RONALD MULLINS, Appellant v. THE STATE OF TEXAS, Appellee
In 2010, Ronald Mullins pled guilty to and was convicted of aggravated sexual assault of a child.1 While the trial court sentenced Mullins to ten years' imprisonment and ordered him to pay a $2,500.00 fine, it suspended the imposition of the sentence in favor of placing Mullins on community supervision for ten years. There were many terms and conditions of Mullins' community supervision, including Term 52C, which provided that unless approved in writing by his community supervision officer (CSO), Mullins was to “[a]void any and all contact with any child under the age of 17” and was prohibited from “socializ [ing] with any person who ha[d] children under the age of 17.” The State filed a motion to revoke Mullins' supervision on the ground that he came into contact with neighborhood children and failed to remove himself from their presence. Following a hearing, the trial court revoked Mullins' community supervision, imposed the previously-suspended sentence, and ordered that it be served consecutively with an identical sentence assessed in cause number 06-17-00134-CR.
On appeal, Mullins argues (1) that the State failed to meet its burden of proof on the allegation contained in its revocation motion and (2) that the trial court erred in cumulating the sentence in this case with the sentence in cause number 06-17-00134-CR. We conclude that the trial court did not abuse its discretion in finding that the State proved by a preponderance of the evidence that Mullins failed to comply with Term 52C. We further find no error in the trial court's decision to cumulate Mullins' sentences. However, because the trial court's judgment mistakenly recites that Mullins pled “true” to the allegation in the State's motion to revoke, we must modify the trial court's judgment to reflect that Mullins pled “not true” to the allegation. As modified, we affirm the trial court's judgment.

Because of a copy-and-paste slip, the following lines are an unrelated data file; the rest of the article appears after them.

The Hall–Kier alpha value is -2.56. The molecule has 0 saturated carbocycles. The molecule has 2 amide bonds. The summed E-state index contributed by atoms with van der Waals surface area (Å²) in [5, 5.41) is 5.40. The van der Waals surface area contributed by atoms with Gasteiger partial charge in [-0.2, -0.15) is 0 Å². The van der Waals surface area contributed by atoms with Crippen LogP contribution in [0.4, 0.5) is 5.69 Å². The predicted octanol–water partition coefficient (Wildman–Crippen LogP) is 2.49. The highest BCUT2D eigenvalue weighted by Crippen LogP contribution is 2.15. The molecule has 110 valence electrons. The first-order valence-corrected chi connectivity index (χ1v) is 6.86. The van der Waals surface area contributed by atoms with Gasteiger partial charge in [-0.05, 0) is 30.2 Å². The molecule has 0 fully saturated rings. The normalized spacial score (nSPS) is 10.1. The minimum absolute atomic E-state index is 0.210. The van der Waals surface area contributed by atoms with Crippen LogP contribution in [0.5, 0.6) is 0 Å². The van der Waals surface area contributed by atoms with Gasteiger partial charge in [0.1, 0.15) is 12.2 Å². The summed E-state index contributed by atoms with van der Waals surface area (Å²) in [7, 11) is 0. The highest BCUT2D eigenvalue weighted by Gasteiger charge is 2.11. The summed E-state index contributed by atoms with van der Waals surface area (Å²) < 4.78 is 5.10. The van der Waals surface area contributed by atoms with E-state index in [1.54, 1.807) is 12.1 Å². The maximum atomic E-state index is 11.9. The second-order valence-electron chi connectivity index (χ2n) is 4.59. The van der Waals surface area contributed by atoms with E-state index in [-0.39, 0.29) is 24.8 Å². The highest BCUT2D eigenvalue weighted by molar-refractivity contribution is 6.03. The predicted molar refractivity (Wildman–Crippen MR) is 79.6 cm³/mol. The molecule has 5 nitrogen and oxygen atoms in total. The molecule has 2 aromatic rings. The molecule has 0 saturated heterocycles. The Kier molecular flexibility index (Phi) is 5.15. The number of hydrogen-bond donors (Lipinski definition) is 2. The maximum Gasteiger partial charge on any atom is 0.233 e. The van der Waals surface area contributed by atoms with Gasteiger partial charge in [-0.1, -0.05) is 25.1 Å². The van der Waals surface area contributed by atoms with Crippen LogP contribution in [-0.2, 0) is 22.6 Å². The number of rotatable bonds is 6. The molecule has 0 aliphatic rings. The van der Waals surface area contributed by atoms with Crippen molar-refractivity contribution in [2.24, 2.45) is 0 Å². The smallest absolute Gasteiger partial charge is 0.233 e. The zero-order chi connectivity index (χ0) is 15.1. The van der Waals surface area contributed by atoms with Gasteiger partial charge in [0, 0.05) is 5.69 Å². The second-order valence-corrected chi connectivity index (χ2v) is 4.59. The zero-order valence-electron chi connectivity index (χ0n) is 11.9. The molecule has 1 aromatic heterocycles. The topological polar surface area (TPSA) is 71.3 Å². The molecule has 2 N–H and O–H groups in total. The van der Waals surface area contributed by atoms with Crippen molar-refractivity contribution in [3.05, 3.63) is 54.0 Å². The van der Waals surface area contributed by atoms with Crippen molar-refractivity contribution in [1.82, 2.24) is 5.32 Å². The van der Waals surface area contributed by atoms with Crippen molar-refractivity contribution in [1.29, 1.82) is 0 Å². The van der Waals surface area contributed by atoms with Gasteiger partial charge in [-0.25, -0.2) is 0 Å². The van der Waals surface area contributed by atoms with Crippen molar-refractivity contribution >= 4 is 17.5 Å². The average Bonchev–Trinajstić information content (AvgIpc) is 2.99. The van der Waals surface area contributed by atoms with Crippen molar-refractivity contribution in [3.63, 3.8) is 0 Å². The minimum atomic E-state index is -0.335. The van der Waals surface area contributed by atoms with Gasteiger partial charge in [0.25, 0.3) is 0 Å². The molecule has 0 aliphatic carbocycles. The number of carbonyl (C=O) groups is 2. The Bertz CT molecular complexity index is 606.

I. The Trial Court Did Not Abuse its Discretion in Revoking Mullins' Community Supervision
In its decision to revoke community supervision, the trial court has broad discretion; therefore, the normal standards for reviewing the evidence do not apply. Miles v. State, 343 S.W.3d 908, 913 (Tex. App.—Fort Worth 2011, no pet.) (evidentiary sufficiency challenges on appeal do not apply to decision to revoke community supervision); Pierce v. State, 113 S.W.3d 431, 436 (Tex. App.—Texarkana 2003, pet. ref'd). We review an order revoking community supervision under an abuse-of-discretion standard. Rickels v. State, 202 S.W.3d 759, 763 (Tex. Crim. App. 2006); Hammack v. State, 466 S.W.3d 302, 304 (Tex. App.—Texarkana 2015, no pet.); Pierce, 113 S.W.3d at 436.
The State's burden of proof to revoke community supervision is by a preponderance of the evidence. Rickels, 202 S.W.3d at 763; Pierce, 113 S.W.3d at 436. The revocation order is “supported by a preponderance of the evidence” if the “greater weight of the credible evidence ․ would create a reasonable belief that the defendant has violated a condition of his [community supervision].” Rickels, 202 S.W.3d at 763–64 (quoting Scamardo v. State, 517 S.W.2d 293, 298 (Tex. Crim. App. 1974)).
Assessing the witnesses' credibility and the weight to be given their testimony is the role of the trial court. In re T.R.S., 115 S.W.3d 318, 321 (Tex. App.—Texarkana 2003, no pet.) (citing Jones v. State, 787 S.W.2d 96, 97 (Tex. App.—Houston [1st Dist.] 1990, pet. ref'd)). We examine the evidence in the light most favorable to the trial court's judgment. Id. (citing Jackson v. State, 645 S.W.2d 303, 305 (Tex. Crim. App. 1983)).